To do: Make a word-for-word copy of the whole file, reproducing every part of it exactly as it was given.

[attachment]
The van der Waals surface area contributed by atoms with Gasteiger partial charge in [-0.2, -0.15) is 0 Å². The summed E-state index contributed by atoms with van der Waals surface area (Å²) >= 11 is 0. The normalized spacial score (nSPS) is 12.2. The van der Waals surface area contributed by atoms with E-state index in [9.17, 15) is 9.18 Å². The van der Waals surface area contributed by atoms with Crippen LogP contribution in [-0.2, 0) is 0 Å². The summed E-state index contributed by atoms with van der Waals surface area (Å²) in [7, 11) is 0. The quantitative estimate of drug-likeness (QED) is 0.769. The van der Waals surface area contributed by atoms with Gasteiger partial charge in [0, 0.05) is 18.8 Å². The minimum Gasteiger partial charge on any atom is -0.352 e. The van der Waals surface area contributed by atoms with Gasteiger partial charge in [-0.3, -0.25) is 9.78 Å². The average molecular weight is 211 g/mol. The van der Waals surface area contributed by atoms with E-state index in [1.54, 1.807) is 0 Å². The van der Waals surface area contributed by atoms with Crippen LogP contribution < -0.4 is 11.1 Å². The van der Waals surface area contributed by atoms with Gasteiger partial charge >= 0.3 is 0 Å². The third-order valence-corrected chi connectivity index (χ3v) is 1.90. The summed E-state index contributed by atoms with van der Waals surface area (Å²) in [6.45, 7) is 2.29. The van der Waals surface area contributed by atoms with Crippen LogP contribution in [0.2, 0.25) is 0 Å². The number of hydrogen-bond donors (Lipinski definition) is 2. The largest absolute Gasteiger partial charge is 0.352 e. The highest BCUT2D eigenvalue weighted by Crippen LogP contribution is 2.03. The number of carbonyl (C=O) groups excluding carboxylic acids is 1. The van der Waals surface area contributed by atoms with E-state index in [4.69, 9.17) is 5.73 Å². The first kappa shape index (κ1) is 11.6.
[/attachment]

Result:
The van der Waals surface area contributed by atoms with Gasteiger partial charge in [-0.2, -0.15) is 0 Å². The summed E-state index contributed by atoms with van der Waals surface area (Å²) >= 11 is 0. The normalized spacial score (nSPS) is 12.2. The van der Waals surface area contributed by atoms with E-state index in [9.17, 15) is 9.18 Å². The van der Waals surface area contributed by atoms with Crippen LogP contribution in [-0.2, 0) is 0 Å². The summed E-state index contributed by atoms with van der Waals surface area (Å²) in [7, 11) is 0. The quantitative estimate of drug-likeness (QED) is 0.769. The van der Waals surface area contributed by atoms with Gasteiger partial charge in [0, 0.05) is 18.8 Å². The minimum Gasteiger partial charge on any atom is -0.352 e. The van der Waals surface area contributed by atoms with Gasteiger partial charge in [-0.3, -0.25) is 9.78 Å². The average molecular weight is 211 g/mol. The van der Waals surface area contributed by atoms with E-state index in [1.54, 1.807) is 0 Å². The van der Waals surface area contributed by atoms with Crippen LogP contribution < -0.4 is 11.1 Å². The van der Waals surface area contributed by atoms with Gasteiger partial charge >= 0.3 is 0 Å². The third-order valence-corrected chi connectivity index (χ3v) is 1.90. The summed E-state index contributed by atoms with van der Waals surface area (Å²) in [6.45, 7) is 2.29. The van der Waals surface area contributed by atoms with Crippen LogP contribution in [0.2, 0.25) is 0 Å². The number of hydrogen-bond donors (Lipinski definition) is 2. The largest absolute Gasteiger partial charge is 0.352 e. The highest BCUT2D eigenvalue weighted by Crippen LogP contribution is 2.03. The number of carbonyl (C=O) groups excluding carboxylic acids is 1. The van der Waals surface area contributed by atoms with E-state index in [4.69, 9.17) is 5.73 Å². The first kappa shape index (κ1) is 11.6.